Rehlaender, who first became involved in non-domestic REIT funds in 1998, says that demand from his institutional clients for global investments has accelerated dramatically within the past 12 to 24 months. It's no wonder considering that his fund, E.I.I. International Property Fund, established in July 2004, ranked as the second-best performing real estate mutual fund in 2005 with a return of 21.36 percent, according to Lipper. The fund invests at least 80 percent of its holdings in non-U.S. based public real estate companies.

Going global

Currently, there are 68 global real estate funds with close to $14.5 billion of assets under management, according to EPRA. In 2000, only 10 global funds existed, and by the end of 2003, the number had doubled. In 2004, the total number of global property funds more than doubled again to 41, and in 2005, momentum continued and 26 new funds were added.

The Alpine International Real Estate Equity Fund, often described as the grandfather of global real estate funds, is still going strong — it was the fourth-ranked fund with a return of 17.31 percent, according to Lipper. Launched in 1989 by Sam Lieber, the fund invests in a mix of U.S., Asian and European real estate companies. Roughly 31 percent of the fund is held in Asian stocks, 46 percent in European and the remainder in North American stocks.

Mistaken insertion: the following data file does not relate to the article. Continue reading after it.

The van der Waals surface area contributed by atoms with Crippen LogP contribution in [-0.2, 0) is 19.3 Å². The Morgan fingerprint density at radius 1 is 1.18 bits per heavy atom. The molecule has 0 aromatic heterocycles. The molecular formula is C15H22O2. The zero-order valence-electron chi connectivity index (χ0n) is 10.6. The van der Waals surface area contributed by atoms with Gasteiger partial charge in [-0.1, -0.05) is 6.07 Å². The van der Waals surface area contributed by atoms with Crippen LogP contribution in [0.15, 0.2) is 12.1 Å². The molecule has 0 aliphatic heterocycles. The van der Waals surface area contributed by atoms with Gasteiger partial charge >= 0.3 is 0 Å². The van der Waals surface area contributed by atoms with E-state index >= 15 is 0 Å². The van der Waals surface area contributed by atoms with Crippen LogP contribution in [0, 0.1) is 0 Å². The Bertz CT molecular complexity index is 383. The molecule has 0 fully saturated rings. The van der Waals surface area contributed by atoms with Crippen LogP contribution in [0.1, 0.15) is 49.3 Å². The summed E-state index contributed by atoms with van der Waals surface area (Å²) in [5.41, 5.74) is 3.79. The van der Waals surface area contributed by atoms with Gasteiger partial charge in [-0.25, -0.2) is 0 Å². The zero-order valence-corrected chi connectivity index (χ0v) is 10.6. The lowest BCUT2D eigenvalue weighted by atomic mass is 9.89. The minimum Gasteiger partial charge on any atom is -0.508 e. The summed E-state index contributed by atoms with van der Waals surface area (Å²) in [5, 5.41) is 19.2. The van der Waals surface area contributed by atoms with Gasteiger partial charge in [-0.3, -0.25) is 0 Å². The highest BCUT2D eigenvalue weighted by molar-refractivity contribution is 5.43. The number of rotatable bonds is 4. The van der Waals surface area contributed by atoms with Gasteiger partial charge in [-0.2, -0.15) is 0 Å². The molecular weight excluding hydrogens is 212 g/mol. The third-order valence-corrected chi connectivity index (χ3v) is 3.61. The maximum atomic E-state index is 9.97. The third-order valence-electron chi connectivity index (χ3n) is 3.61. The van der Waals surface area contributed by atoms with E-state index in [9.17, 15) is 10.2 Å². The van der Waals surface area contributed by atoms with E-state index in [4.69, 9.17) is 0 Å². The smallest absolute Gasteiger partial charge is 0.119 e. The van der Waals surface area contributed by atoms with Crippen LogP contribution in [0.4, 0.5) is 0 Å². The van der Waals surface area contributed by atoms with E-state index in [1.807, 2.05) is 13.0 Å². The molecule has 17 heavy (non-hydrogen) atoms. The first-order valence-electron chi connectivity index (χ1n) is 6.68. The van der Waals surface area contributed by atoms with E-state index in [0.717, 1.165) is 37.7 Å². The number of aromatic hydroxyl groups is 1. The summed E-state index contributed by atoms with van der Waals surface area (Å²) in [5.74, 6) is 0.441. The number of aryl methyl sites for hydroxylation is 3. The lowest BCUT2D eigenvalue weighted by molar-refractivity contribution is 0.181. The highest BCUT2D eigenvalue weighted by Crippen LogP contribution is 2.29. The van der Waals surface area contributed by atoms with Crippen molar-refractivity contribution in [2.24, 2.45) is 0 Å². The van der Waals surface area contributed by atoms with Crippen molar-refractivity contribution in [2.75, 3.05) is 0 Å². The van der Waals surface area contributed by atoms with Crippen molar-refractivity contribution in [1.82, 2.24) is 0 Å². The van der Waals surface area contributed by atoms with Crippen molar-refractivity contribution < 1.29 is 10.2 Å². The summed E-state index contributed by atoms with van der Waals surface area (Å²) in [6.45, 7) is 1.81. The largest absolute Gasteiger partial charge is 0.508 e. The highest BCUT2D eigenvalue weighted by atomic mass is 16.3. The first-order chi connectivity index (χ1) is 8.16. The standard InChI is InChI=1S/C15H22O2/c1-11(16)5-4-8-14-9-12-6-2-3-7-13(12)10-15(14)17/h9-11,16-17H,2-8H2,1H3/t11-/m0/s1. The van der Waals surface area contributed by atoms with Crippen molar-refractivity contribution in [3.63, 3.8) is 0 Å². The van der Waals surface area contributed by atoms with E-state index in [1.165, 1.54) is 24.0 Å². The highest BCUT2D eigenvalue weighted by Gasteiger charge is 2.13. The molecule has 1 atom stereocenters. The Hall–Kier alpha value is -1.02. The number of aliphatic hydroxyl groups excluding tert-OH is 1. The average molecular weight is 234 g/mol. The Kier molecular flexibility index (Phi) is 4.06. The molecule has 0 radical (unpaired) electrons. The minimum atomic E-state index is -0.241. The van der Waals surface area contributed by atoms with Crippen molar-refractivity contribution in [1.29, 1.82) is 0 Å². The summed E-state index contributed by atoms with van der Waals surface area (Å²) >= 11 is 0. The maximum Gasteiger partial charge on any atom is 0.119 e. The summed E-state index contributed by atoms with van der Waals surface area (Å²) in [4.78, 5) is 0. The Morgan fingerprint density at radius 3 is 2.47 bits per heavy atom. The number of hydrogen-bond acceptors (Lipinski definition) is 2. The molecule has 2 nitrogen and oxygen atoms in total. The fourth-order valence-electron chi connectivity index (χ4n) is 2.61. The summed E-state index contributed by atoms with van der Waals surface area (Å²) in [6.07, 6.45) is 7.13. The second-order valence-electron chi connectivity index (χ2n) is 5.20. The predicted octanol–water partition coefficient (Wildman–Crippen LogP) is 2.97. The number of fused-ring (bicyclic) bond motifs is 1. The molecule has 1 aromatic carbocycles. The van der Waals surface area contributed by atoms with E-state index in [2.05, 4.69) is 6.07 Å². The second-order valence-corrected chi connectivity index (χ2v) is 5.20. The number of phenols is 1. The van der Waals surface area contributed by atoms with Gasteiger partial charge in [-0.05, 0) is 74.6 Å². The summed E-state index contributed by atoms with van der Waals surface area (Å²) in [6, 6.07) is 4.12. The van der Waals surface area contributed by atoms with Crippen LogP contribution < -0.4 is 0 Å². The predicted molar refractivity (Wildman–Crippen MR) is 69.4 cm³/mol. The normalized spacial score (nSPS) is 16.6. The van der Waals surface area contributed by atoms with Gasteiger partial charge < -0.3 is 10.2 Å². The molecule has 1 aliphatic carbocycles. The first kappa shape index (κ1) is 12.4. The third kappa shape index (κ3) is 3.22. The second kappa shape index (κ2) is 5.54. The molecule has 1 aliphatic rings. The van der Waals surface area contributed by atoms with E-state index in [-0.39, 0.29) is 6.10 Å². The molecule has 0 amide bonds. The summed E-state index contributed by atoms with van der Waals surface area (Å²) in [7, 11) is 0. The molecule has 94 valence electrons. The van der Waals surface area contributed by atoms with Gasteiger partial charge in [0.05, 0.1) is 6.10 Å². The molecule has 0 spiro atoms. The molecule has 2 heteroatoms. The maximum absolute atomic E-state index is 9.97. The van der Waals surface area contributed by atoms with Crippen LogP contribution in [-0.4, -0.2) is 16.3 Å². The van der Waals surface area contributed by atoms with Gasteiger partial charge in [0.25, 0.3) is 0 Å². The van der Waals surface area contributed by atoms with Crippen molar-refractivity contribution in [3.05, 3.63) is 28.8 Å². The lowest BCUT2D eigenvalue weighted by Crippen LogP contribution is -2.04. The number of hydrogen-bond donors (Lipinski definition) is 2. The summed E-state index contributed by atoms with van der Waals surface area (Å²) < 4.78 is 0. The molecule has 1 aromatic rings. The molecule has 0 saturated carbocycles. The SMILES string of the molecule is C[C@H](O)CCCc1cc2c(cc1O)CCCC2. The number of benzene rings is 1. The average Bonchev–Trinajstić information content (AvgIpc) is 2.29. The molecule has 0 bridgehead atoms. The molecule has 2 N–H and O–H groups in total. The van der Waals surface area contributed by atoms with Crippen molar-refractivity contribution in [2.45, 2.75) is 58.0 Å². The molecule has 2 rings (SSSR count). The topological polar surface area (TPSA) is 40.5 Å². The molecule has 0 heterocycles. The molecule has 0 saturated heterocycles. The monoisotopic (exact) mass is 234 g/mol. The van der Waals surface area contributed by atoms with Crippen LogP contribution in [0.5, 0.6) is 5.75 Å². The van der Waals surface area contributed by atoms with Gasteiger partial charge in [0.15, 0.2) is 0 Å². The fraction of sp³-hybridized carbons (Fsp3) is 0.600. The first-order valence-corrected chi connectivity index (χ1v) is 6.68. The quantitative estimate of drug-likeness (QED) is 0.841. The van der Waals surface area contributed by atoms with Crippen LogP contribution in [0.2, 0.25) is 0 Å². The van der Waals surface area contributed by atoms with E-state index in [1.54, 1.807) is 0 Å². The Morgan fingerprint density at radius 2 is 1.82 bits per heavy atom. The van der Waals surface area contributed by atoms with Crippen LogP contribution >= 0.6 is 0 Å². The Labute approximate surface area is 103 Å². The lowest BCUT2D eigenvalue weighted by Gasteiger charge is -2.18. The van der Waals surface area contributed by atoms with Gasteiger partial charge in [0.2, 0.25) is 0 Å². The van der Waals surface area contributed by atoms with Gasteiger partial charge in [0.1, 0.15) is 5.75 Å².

“Everybody's going global because there's more growth abroad,” Lieber says. “There's more upside potential.” However, he explains that the Alpine fund shuns Australian and Japanese REITs because of their cost and low returns and prefers Singapore and Hong Kong REITs.

Ted Bigman, portfolio manager of Morgan Stanley's Institutional U.S. Real Estate Fund, believes that international funds will outperform domestic funds this year. “I think there's more room for capital value growth with non-U.S. REITs,” he says, adding “it's an asset ‘reflation’ story.”

Even fund managers that have never played in the global markets are coming up to bat. As of press time, Barclays Global Investors, for example, had plans to launch an international fund for institutions in early May, Keagy says.

The fund, which will invest in major markets across the globe, will not limit itself to REITs, but will also look at property companies. “Whenever they go into REIT status, we may get a boost,” he says.